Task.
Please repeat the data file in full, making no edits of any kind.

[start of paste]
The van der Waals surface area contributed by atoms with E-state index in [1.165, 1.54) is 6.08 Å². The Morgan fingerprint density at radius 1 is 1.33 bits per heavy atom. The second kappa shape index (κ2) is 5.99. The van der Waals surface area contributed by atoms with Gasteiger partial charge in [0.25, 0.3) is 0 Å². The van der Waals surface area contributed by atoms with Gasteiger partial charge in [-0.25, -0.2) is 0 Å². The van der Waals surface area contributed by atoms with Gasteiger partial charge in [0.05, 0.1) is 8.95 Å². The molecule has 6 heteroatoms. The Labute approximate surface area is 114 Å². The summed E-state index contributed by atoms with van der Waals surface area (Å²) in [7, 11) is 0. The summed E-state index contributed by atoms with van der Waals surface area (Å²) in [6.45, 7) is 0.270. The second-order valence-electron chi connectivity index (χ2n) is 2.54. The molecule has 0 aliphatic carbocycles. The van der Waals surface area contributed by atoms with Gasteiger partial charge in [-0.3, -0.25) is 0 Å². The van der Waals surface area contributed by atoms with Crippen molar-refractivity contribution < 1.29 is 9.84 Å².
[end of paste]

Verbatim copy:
The van der Waals surface area contributed by atoms with E-state index in [1.165, 1.54) is 6.08 Å². The Morgan fingerprint density at radius 1 is 1.33 bits per heavy atom. The second kappa shape index (κ2) is 5.99. The van der Waals surface area contributed by atoms with Gasteiger partial charge in [0.25, 0.3) is 0 Å². The van der Waals surface area contributed by atoms with Gasteiger partial charge in [-0.25, -0.2) is 0 Å². The van der Waals surface area contributed by atoms with Gasteiger partial charge in [0.05, 0.1) is 8.95 Å². The molecule has 6 heteroatoms. The Labute approximate surface area is 114 Å². The summed E-state index contributed by atoms with van der Waals surface area (Å²) in [7, 11) is 0. The summed E-state index contributed by atoms with van der Waals surface area (Å²) in [6.45, 7) is 0.270. The second-order valence-electron chi connectivity index (χ2n) is 2.54. The molecule has 0 aliphatic carbocycles. The van der Waals surface area contributed by atoms with Gasteiger partial charge in [-0.3, -0.25) is 0 Å². The van der Waals surface area contributed by atoms with Crippen molar-refractivity contribution < 1.29 is 9.84 Å².